Could Your Knee Pain Be Arthritis? 3 Questions to Ask

In honor of Arthritis Awareness Month, we asked Dominic King , DO, sports medicine and interventional orthopedic physician at the Cleveland Clinic; and Julius Oni , MD, an assistant professor of orthopedic surgery at Johns Hopkins School of Medicine for their insights on common aches and pains.

Related: Can Stress Cause Arthritis? Expert Answers to 6 Common Questions

Think your knee pain could be arthritis? Your orthopedist may ask the following questions to get to the root of your pain, King says:

Did you feel a “pop” in your knee?

That sound is common in twisting injuries, and could signal a torn meniscus (tough, shock-absorbing cartilage inside your knee) or a torn ligament.

Did the pain come on gradually?

Cartilage breakdown – namely osteoarthritis (OA) – could be to blame.

Does it hurt when you press on it?

Tendon injuries hurt to the touch at the top of the kneecap and the bottom of the kneecap.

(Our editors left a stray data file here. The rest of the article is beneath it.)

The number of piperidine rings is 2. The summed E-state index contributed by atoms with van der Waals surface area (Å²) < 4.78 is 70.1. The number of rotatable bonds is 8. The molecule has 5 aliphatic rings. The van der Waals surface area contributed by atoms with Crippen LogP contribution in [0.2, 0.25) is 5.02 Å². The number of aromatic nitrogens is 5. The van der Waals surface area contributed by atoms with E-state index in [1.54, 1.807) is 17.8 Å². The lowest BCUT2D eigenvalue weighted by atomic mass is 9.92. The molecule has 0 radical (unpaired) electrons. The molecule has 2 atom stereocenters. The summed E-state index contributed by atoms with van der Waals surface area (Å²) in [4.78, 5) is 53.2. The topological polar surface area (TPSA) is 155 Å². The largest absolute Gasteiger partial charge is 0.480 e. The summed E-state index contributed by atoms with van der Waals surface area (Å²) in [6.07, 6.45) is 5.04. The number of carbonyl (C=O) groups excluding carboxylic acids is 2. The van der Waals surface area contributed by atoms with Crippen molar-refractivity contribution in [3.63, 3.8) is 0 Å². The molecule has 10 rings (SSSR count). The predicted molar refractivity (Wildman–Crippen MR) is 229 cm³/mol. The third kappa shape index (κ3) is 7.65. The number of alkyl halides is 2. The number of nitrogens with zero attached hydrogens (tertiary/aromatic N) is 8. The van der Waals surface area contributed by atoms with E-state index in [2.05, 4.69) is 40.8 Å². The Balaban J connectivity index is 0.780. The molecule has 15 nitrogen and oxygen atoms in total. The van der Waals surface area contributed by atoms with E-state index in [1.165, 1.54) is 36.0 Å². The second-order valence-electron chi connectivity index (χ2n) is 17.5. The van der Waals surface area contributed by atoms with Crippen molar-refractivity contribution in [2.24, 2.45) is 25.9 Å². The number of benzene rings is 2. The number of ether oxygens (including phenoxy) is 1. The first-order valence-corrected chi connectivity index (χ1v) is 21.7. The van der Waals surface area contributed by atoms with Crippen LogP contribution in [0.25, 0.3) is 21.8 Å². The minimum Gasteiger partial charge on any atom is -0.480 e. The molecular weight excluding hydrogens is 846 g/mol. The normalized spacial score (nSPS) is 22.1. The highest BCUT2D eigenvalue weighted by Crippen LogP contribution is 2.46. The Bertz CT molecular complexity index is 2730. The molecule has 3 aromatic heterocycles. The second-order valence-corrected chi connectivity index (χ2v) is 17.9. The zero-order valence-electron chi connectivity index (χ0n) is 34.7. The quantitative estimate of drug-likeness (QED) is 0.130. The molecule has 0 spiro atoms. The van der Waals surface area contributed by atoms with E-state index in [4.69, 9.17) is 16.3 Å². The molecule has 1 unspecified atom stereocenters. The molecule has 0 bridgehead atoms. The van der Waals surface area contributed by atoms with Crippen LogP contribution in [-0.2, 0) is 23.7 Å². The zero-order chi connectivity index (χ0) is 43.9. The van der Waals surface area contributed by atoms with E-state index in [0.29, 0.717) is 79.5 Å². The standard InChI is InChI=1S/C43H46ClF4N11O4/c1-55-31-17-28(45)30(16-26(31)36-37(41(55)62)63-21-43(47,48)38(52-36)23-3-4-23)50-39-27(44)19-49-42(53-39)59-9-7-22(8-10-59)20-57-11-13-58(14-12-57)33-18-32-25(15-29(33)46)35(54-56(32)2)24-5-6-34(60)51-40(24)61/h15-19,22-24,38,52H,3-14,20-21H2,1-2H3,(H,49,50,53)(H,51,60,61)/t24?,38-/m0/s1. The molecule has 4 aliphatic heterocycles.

No matter the cause, treatment usually involves anti-inflammatory meds, bracing, physical therapy, injections, surgery or some combination thereof.

What causes low-back pain?

If your back hurts when you press on it, think muscle strain. If the pain is deeper, intermittent, and came on slowly, you may have arthritis.

Other culprits:

•A herniated disc, sometimes marked by leg numbness and tingling, means one of the gel-filled cushions between your vertebrae ruptured.

•Spinal stenosis, a narrowing of the spinal column, can cause achy cramps when you walk.

•If the pain is very low in your back—more like upper buttock pain—chances are your sacroiliac joint is to blame.

“The first thing that knocks out a good amount of back pain: stretching and physical therapy,” King says.

When is hip pain serious?

Pain on the outside of your hip is usually related to tendon, ligament or muscle injuries. But groin or inner hip pain usually suggests OA, which is progressive. Your doctor may recommend a range of non-surgical options: weight loss, aquatic exercise or physical therapy, anti-inflammatories, or steroid injections.

How will you know if it’s time for hip replacement surgery? Oni tells his patients: “When you start having more bad days than good.”

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